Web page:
•         Download iTunes Producer or list your book with Smashwords and choose this distribution channel


•         Kobo Writing Life  (

•         Single digits market share* (guesstimate)

•         Royalties: 70%

•         EPUB File: 200 MB

•         Cover: 600 pixels x 860 pixels, JPEG or PNG

•          To sell your book you need to input your bank and tax information


·     Google Play Book s(

·     Create your partner account

·     You will need to use your gmail or create one

·     Royalties are 70% for all books

·     EPUB or PDF FILE

·     To sell your book you need to input your bank and tax information

·     The file specs are here

·     Great to have your book on Google Play for Google Home devices

I recommend uploading your eBook to KDP directly, but then use either Smashwords or Draft2Digital for your eBook distribution for the other retailers, including OverDrive for library distribution. 


You may heard the buzzword ‘print-on-demand.’ With digital technology, you no longer have to pay upfront for printing costs because there are so many print-on-demand options.  If you’re doing a print edition of your book, you definitely want to consider print-on-demand. 

If you have already found someone to distribute your books for you, a print-on-demand service like KDP Print or Ingram Spark means the book is printed and sent to readers when they actually buy it. Many other companies require you to pay upfront for between 250 and 1000 copies of your book, which they then store and ship to readers when they make a purchase. Be careful, some printers will require you to pay for those copies then send them to you… and you get to mail out copies of your book when you manage to sell one.



KDP Print is an Amazon company that has no upfront costs to upload your book. Formerly known as CreateSpace, it sets wholesale discounts at 40% for Amazon and 60% for expanded distribution. KDP Print’s support is amazing and their platform is somewhat user-friendly.

Ingram Spark

Ingram Spark authors have wholesale discount choices when setting up their titles for POD distribution—55% or 40%.  The company does charge setup fees, and charges you for every file change. Also, their support staff is limited, so you really need to make sure you do it correctly the first time.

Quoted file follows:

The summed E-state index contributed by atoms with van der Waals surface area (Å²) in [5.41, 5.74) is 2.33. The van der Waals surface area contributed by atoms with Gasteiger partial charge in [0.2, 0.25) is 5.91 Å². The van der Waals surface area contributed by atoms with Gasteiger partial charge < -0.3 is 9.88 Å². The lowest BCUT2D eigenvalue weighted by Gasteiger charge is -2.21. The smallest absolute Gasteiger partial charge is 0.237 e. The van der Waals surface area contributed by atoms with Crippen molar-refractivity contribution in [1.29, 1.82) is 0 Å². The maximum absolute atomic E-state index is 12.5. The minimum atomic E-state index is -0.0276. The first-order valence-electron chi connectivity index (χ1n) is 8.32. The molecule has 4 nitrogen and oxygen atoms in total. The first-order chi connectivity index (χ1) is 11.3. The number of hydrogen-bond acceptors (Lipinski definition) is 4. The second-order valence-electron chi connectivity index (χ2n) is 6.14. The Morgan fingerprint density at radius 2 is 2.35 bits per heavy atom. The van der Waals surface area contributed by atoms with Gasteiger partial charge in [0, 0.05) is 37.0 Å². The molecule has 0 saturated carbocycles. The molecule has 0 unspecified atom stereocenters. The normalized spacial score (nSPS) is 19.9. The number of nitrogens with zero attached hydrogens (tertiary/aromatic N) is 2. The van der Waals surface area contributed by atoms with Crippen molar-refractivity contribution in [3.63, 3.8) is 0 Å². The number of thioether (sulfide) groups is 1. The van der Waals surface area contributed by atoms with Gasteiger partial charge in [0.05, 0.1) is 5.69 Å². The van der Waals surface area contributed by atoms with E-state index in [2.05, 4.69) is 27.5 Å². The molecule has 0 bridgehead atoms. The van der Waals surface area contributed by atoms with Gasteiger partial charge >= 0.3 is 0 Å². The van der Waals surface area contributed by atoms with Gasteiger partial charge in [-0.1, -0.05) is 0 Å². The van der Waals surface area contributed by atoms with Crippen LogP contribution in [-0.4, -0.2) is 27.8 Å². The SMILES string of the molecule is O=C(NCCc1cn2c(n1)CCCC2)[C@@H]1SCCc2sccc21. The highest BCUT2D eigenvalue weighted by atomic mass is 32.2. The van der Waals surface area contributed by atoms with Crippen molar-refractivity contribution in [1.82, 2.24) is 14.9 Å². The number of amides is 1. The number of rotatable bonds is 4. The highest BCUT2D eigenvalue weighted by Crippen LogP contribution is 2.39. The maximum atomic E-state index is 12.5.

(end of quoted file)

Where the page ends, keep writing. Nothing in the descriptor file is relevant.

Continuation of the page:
The general file you should upload for both of the sites above is a “Print Ready PDF.” Warning: it’s not a good idea to print books if you don’t already have a distribution option in place. Otherwise, you might end up housing 1,000 books in your garage. 


Audiobooks are great for voice search and smart speakers. If you’re interested in publishing an audiobook of your title, you should definitely have your book on Audible (also an Amazon company). It’s worth noting that most places won’t review your audiobook if it’s not on Audible. 

For your audiobooks, I recommend two vendors for the narration and production for distribution to Audible:

1)   ACX (an Amazon company)

2)   Findaway Voices (note: you can only get your book on Chirp deals if you distribute through Findaway Voices. Chirp is an audiobook sales site owned by the folks at BookBub ). 


If you’re self-publishing, you may want to consider buying your own ISBNs. ISBN rules vary from country to country. No retailers require them for you to self-publish, but having an ISBN may increase your Google ranking and help other vendors pull out search data for your book. Also, if your book does well, an ISBN can help you get on the bestseller lists for NYTimes, USA Today,and other lists.

If you are serious about the success of your book, you should buy a ten-pack of ISBNs from Bowker, the authorized retailer in the US.


Copyrighting is a good way to protect your work, especially when it comes to self-publishing. Though it is important, it can also be a very confusing process. Here is some information about copyright from PBS MediaShift in order to make sure your work is properly protected:

•         Copyrighting is cheaper and easier to do yourself.

•         Copyrighting one work costs $35 to register online. Just go to

•         U.S. copyright law states that copyright exists from the moment the work is created, “without any action taken by the author, the moment it is fixed in a tangible form so that it is perceptible either directly or with the aid of a machine or device.”

•         You don’t even have to put a copyright notice on your work, though it does help you if you have to take legal action against book pirates.

•         Therefore, you will have to register your copyright in order to bring a lawsuit for infringement of a US work.

•         Note: you can register works of visual arts, performing arts, sound recordings, and single serials at the same website.

I know it’s a lot of information to digest. In my next newsletter I’ll cover more distribution and book marketing tips.

Keep calm and publish on,